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Agriculture is coming back on the focus of our national life. And this is good news. Although agriculture does not feature prominently in the report, the national budget for the financial year 2017-18, has allocated 9 percent to the sector, a slight increase from the last fiscal year.

Agriculture: Going beyond figures

Agriculture is coming back on the focus of our national life. And this is good news. Although agriculture does not feature prominently in the report, the national budget for the financial year 2017-18, has allocated 9 percent to the sector, a slight increase from the last fiscal year. But we need to put things in the right perspective. More needs to be done. Agriculture is the answer to the many problems we are facing today.

Goongtong in the remote corners of the country and rising urban youth unemployment are the challenges that can be solved by viable and improved agriculture. Rural to urban migration is a problem because of our development approach. When job opportunities are concentrated in just a few towns, our young people will flock there, of course. Agriculture has become expensive, what with rising human-wildlife conflicts in the rural pockets of the country and broken irrigation systems. A survey conducted by local experts in 2016 for Asian Development Bank found that about 29 percent of the existing irrigation canals have shortage or inadequate water supply.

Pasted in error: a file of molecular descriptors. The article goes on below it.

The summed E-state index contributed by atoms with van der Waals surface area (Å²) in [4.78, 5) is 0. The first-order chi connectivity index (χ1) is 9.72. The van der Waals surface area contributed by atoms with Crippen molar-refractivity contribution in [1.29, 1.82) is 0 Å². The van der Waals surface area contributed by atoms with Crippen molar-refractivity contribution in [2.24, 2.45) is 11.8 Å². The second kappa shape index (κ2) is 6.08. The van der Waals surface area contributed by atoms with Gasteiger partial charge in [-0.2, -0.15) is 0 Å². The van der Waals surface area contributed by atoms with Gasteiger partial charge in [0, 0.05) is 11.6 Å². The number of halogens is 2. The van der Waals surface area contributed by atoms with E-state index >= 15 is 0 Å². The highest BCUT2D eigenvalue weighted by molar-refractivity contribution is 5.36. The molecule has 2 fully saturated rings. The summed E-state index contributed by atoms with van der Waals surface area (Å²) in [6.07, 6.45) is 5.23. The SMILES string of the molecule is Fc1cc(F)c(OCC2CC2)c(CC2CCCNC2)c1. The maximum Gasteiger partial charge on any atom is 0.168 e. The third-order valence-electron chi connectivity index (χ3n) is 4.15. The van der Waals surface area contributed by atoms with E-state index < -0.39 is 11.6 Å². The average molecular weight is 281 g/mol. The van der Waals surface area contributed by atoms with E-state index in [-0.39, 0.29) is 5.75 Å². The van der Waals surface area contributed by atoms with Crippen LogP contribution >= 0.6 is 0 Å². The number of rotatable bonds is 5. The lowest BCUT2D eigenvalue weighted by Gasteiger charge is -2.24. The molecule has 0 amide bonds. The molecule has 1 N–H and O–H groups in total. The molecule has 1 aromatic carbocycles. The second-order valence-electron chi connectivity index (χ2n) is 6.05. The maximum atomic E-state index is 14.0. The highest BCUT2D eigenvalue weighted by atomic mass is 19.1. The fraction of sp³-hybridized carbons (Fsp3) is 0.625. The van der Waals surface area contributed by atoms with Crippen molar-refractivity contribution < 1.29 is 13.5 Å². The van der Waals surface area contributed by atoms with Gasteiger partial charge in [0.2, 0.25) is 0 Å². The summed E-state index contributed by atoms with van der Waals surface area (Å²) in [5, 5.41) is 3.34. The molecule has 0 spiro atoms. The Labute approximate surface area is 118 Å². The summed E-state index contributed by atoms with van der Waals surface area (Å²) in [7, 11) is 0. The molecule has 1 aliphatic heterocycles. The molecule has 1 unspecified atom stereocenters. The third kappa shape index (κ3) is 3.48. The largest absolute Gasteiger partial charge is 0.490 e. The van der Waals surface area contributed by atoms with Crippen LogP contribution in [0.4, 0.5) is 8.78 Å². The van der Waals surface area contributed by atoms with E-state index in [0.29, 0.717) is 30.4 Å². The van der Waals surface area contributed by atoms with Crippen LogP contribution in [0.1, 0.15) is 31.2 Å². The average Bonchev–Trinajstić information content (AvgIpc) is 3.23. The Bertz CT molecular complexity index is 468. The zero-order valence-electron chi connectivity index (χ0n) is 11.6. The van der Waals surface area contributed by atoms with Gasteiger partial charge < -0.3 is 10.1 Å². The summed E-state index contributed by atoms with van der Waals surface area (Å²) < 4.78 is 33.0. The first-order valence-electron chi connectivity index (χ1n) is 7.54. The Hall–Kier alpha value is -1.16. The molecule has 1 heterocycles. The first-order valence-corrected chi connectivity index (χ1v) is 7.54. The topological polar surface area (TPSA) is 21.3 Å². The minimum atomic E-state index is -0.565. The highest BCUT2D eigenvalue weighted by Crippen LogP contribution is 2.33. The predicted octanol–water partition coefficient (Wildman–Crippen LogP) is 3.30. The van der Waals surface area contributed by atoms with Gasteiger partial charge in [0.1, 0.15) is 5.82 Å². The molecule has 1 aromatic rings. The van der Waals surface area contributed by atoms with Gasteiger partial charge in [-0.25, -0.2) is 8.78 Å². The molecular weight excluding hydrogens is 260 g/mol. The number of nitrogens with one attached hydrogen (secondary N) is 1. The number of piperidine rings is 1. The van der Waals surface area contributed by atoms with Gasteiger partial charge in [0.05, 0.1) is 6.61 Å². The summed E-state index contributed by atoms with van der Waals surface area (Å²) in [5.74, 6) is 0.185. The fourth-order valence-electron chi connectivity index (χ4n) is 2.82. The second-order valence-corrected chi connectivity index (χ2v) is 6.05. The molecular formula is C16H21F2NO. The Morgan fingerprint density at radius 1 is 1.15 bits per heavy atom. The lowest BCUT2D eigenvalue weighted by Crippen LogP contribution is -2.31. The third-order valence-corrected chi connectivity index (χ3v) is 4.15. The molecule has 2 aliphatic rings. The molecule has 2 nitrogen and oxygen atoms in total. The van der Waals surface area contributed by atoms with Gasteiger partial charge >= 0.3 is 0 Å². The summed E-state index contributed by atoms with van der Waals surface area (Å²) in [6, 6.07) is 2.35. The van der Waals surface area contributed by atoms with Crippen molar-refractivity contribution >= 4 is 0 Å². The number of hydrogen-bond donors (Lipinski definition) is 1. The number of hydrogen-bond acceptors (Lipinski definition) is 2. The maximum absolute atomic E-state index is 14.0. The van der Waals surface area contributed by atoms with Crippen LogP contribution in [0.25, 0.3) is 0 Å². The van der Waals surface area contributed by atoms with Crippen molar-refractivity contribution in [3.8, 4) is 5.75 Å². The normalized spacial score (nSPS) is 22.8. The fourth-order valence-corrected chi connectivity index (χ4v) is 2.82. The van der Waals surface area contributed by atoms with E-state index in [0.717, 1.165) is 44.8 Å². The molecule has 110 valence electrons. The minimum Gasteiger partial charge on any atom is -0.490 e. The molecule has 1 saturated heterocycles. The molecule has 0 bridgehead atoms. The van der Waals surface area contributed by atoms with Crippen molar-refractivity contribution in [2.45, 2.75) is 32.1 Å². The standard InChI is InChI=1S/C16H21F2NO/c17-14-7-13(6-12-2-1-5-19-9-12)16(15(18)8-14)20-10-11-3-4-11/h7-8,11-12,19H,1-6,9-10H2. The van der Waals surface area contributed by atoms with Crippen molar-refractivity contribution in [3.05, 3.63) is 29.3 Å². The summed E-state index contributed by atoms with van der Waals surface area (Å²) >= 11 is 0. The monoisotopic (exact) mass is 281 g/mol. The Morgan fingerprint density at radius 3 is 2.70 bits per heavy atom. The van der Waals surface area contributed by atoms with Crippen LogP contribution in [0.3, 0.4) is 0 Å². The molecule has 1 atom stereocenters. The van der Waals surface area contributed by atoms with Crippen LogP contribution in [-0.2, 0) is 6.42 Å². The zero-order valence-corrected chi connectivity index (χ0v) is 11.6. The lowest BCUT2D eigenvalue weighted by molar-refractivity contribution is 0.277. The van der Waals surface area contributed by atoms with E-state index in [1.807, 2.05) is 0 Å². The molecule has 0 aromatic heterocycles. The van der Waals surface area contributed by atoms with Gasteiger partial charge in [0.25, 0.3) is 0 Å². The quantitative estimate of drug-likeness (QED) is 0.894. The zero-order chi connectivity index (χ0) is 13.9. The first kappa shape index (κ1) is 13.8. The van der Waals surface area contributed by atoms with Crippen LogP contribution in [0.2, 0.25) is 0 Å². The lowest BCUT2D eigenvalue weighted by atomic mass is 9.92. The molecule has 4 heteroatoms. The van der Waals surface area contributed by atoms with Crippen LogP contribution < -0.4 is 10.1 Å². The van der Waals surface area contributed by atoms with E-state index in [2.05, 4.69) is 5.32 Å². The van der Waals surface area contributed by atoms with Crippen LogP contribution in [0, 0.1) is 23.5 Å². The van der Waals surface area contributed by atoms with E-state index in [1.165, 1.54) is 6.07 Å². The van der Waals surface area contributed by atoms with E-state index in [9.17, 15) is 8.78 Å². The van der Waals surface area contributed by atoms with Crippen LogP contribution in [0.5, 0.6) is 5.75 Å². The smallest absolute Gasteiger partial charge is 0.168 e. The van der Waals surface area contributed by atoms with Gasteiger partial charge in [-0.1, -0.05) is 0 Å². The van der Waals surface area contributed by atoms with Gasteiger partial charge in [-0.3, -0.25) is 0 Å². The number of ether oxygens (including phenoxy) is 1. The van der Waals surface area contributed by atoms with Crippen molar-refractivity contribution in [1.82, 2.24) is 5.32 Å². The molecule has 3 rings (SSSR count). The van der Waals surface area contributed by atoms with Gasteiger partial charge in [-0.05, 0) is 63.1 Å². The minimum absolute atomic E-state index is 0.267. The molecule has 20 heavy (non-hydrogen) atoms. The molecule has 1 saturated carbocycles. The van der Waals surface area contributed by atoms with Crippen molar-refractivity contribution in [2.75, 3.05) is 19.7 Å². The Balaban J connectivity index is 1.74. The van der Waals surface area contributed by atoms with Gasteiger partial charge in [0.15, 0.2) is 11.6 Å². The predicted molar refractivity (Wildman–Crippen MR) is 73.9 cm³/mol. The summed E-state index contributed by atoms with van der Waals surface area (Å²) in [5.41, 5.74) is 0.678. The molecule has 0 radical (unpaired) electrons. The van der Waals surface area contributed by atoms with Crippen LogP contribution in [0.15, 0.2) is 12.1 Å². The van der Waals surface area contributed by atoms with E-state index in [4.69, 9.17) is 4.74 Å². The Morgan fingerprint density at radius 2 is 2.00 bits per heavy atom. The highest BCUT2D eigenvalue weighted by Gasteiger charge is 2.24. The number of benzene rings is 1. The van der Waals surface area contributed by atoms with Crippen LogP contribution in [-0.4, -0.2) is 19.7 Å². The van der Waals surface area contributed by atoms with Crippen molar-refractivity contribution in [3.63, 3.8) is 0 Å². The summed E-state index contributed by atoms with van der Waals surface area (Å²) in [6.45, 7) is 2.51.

Findings of the GNH survey 2015 should worry our policymakers and politicians. Our farmers are the ‘most unhappy’ group in the country today. When farming becomes less viable, our dependence will only grow, which could have influence on the security and sovereignty of our nation. As it is, our total arable land is too small. We do not produce enough to feed ourselves. The sector that provides livelihood to 56.7 percent of the population is writhing in pain. There is an urgent need for right and timely intervention.

We have introduced Agriculture for Food Security as an optional subject for classes XI and XII. But we need to look at the real challenges facing our society today. Agriculture has suffered in Bhutan mainly because of lack of access to finance. It has been found that credit from the financial institutions to the agriculture sector was only Nu 2.65 billion in 2014 – 4.1 percent of the total Nu 63.98 billion issued. It is hard to understand why other credit schemes like vehicle and housing are much cheaper than agriculture. Going by this, agriculture is not considered a priority sector. This much change.

Agriculture is a sector with great potential. If we can make agriculture attractive and viable, it will help the country cut on imports. It could also help the country achieve its all-important national goal of achieving self-sufficiency. This means securing the life of the nation.

Agriculture is our mainstay. We need to look at the sector’s development beyond the allocation of budget.

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